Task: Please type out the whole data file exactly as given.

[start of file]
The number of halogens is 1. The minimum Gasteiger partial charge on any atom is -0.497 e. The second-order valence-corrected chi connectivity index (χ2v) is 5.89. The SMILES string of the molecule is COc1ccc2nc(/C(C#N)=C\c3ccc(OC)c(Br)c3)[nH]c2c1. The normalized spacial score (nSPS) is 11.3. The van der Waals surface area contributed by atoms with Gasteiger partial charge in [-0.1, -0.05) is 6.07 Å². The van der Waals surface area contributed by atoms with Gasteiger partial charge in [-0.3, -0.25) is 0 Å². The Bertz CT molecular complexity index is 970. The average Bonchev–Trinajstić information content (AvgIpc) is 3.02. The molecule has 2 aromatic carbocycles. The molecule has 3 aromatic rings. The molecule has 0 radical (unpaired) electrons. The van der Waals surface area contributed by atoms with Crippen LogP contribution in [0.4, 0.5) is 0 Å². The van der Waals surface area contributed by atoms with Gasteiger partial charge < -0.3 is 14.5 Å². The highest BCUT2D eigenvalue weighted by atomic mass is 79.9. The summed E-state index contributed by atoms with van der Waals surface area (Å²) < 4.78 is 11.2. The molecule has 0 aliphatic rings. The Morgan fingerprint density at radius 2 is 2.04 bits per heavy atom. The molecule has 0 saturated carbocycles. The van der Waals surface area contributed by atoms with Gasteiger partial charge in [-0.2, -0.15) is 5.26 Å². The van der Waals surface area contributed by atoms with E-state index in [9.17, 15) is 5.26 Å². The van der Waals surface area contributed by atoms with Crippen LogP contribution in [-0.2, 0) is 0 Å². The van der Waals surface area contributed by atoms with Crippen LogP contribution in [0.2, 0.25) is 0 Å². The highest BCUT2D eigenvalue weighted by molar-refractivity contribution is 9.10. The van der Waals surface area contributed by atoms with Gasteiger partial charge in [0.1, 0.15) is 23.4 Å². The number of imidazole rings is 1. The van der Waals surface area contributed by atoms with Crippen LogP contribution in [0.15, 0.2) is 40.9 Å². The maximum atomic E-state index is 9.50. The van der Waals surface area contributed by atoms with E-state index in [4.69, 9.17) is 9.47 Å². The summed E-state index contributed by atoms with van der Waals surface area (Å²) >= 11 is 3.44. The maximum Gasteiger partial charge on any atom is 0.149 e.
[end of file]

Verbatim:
The number of halogens is 1. The minimum Gasteiger partial charge on any atom is -0.497 e. The second-order valence-corrected chi connectivity index (χ2v) is 5.89. The SMILES string of the molecule is COc1ccc2nc(/C(C#N)=C\c3ccc(OC)c(Br)c3)[nH]c2c1. The normalized spacial score (nSPS) is 11.3. The van der Waals surface area contributed by atoms with Gasteiger partial charge in [-0.1, -0.05) is 6.07 Å². The van der Waals surface area contributed by atoms with Gasteiger partial charge in [-0.3, -0.25) is 0 Å². The Bertz CT molecular complexity index is 970. The average Bonchev–Trinajstić information content (AvgIpc) is 3.02. The molecule has 2 aromatic carbocycles. The molecule has 3 aromatic rings. The molecule has 0 radical (unpaired) electrons. The van der Waals surface area contributed by atoms with Crippen LogP contribution in [0.4, 0.5) is 0 Å². The van der Waals surface area contributed by atoms with Gasteiger partial charge < -0.3 is 14.5 Å². The highest BCUT2D eigenvalue weighted by atomic mass is 79.9. The summed E-state index contributed by atoms with van der Waals surface area (Å²) < 4.78 is 11.2. The molecule has 0 aliphatic rings. The Morgan fingerprint density at radius 2 is 2.04 bits per heavy atom. The molecule has 0 saturated carbocycles. The van der Waals surface area contributed by atoms with Gasteiger partial charge in [-0.2, -0.15) is 5.26 Å². The van der Waals surface area contributed by atoms with E-state index in [9.17, 15) is 5.26 Å². The van der Waals surface area contributed by atoms with Crippen LogP contribution in [-0.2, 0) is 0 Å². The van der Waals surface area contributed by atoms with Crippen LogP contribution in [0.2, 0.25) is 0 Å². The highest BCUT2D eigenvalue weighted by molar-refractivity contribution is 9.10. The van der Waals surface area contributed by atoms with Gasteiger partial charge in [0.1, 0.15) is 23.4 Å². The number of imidazole rings is 1. The van der Waals surface area contributed by atoms with Crippen LogP contribution in [0.15, 0.2) is 40.9 Å². The maximum atomic E-state index is 9.50. The van der Waals surface area contributed by atoms with E-state index in [4.69, 9.17) is 9.47 Å². The summed E-state index contributed by atoms with van der Waals surface area (Å²) >= 11 is 3.44. The maximum Gasteiger partial charge on any atom is 0.149 e.